*includes minor spoilers
Finally, we have a hero, and his name is Jimmy McGill or Saul Goodman.
Rarely have my expectations been so far exceeded as they were by Better Call Saul, AMC’s spin-off prequel to the brilliant, dark and darkly comic Breaking Bad. When rumors about the new show first circulated, it sounded like a joke: Saul was Breaking Bad’s light relief, its comic turn – what sort of leading man could he make? I feared wackiness and slapstick, or an only-for-nerds fan fiction effort, stocked full of cross-references and inside baseball nods and winks. Breaking Bad had the rare distinction of a truly satisfying ending, but with this potential development its memory seemed at serious risk of being sullied.
Well, I should have had more faith in Vince Gilligan, Peter Gould and their writers. The show’s calm confidence and clear-eyed, singular vision never faltered for a second. By the end of the first episode, I was able to sit back and relax. I was in safe hands.
It has great style and looks sumptuous, as you’d expect. The performances are delicious too, and all the trademark cleverness and humor is still there in the direction. (We’re behind the trashcan. We’re inside the mailbox. We’re in the ceiling with the ductwork, the joists criss-crossing to suggest to us that Jimmy’s in jail). Deftly, the writers create just enough overlap with the world of Breaking Bad to assuage our nostalgic urges (I cheered out loud in the second episode, when Jimmy/Saul finds himself on his knees at gunpoint in the desert again), while at the same time introducing us to a whole new set of surroundings: the county courthouse and its parking lot; the home of Jimmy’s troubled brother, Chuck; his ramshackle office at the back of the Vietnamese nail salon. They ease us into it gently, but Jimmy’s world is his own.
After a string of anti-heroes stretching all the way from Tony Soprano via Don Draper to Walter White, here at last is a hero-hero, an ordinary Joe whose struggles, frustrations and plain bad luck we can all relate to; a guy we can really get behind. Yes, he’s a petty conman at the start, but he was young and wayward then. Eventually (and admittedly only once cornered) he finds his way to the straight and narrow, taking a humble but respectable job in the mailroom of his brother’s law firm and secretly studying online at night to qualify as an attorney himself (with the University of American Samoa). For a moment it seems like things might finally be coming together, but the cruel fates just won’t smile on poor old Jimmy McGill. Denied a job at the fancy big law firm, he fights the good fight as a public defender, displaying all the wiliness and chutzpah we loved about him in the future, but he’s earning a pittance and somehow just can’t seem to get a break – even from the parking attendant. Turning his hand to ‘elder law’ (i.e. drafting wills for $140 a pop), he finally stumbles across the Big One: systematic over-charging of residents by a large care home chain. But the case is too big for him to handle alone and, in the process of trying to pursue it, he discovers a truth about the past that may change his life forever.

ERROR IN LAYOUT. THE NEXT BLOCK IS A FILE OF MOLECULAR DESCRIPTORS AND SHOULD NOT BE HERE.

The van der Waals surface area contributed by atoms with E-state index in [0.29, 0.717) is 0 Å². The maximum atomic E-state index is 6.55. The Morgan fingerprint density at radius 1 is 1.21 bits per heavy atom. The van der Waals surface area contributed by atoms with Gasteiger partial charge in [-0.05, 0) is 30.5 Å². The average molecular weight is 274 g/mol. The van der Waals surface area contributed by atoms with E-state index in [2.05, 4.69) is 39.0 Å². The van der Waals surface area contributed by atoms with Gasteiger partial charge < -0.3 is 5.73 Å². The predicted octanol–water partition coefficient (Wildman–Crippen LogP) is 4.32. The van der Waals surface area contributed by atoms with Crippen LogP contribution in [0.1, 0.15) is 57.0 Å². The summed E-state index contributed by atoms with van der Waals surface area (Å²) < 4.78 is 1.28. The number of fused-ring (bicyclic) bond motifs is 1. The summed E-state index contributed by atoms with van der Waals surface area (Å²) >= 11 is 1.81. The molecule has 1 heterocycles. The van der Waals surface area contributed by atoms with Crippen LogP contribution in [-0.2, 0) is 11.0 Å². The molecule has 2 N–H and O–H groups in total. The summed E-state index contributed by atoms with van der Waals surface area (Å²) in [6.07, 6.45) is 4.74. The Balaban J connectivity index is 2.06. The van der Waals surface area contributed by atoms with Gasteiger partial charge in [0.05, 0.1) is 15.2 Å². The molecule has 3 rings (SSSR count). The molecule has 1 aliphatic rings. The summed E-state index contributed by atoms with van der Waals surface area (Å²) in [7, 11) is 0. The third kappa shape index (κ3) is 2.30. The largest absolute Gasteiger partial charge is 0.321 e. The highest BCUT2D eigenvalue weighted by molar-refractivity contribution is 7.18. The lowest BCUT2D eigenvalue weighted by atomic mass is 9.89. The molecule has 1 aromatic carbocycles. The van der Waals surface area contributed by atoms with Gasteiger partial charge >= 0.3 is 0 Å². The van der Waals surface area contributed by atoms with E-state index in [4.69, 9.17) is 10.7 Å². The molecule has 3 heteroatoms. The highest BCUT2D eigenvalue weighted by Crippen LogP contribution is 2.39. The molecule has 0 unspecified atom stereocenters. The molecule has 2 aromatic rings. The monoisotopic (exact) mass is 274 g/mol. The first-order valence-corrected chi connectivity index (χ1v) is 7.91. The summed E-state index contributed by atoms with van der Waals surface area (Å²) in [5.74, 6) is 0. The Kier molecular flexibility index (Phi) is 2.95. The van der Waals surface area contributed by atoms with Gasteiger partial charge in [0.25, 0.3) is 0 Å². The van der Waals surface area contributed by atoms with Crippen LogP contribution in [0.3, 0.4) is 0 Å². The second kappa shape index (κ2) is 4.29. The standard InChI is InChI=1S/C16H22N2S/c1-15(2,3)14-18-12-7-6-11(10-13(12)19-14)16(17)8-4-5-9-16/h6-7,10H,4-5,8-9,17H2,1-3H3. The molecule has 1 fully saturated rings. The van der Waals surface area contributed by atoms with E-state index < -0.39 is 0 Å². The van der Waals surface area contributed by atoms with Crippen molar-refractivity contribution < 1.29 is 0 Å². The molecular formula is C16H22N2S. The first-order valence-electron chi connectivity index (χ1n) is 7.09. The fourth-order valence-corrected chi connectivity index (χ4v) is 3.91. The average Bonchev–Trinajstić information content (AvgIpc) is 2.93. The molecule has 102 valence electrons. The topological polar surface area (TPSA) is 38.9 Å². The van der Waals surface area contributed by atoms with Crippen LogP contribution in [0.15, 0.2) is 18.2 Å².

Saul, we come to realize, was always more than a comic turn. In a 2014 interview, Gilligan described him as the least hypocritical figure in Breaking Bad. His heart is large – he’s devoted to his brother and wants the best for his blue-rinsed clients – and the needle in his moral compass wavers roughly around the right spot, at least most of the time. He declines the gangster Nacho’s offer to cut him in on a robbery. Even his con tricks are mostly aimed at fellow crooks and chancers. The fact that one too many knockbacks will ultimately wear him down and send him wayward once more doesn’t change what we know about his fundamental nature.
In fact, there are two heroes in Better Call Saul: Mike Ehrmantraut, the taciturn, hangdog fixer also familiar from Breaking Bad, appears again here too, like Jimmy doing his best to live a quiet life below the parapet. But, as with Jimmy, the universe has other plans for old Mike. The long scene where he confesses his sins to the widow of his late son is the season’s emotional epicenter. Neither he nor Jimmy is blameless – not at all – but both their souls, at this particular point in history, are more-or-less pure.
In reversing the anti-hero trend and perhaps beginning to show the way to some form of redemption for men on TV, Better Call Saul might have forgotten about women altogether, but the character of Kim Wexler and her sincere friendship with Jimmy was a particular highlight for me. (Though what it says about our culture that a seemingly genuine male-female friendship feels like such uncharted territory I hesitate to explore). There is plainly a sexual history between them, but loyalty and mutual affection lie at the core of their relationship, and there’s a refreshing naturalness about their witty interactions that comes across as understated to a viewer accustomed to super-real, lightning-quick Sorkin-style banter.
No doubt there are those who found the pace of Better Call Saul too slow, or felt disappointed that the season stopped short of showing Jimmy undergo his big transformation, but for me it was right on the money. The careful control of the narrative feed was the antithesis of the cram-it-in-to-keep-‘em-watching approach typical of network dramas, yet the plot kept moving and kept me guessing, I never felt bored, and now I’m just glad that there’s lots of story left over to savor in Season Two.
Better Call Saul made me reflect on how we can live several lifetimes in one; and how, so often, we have no idea where – or who – people have been. Favorite show of the year so far.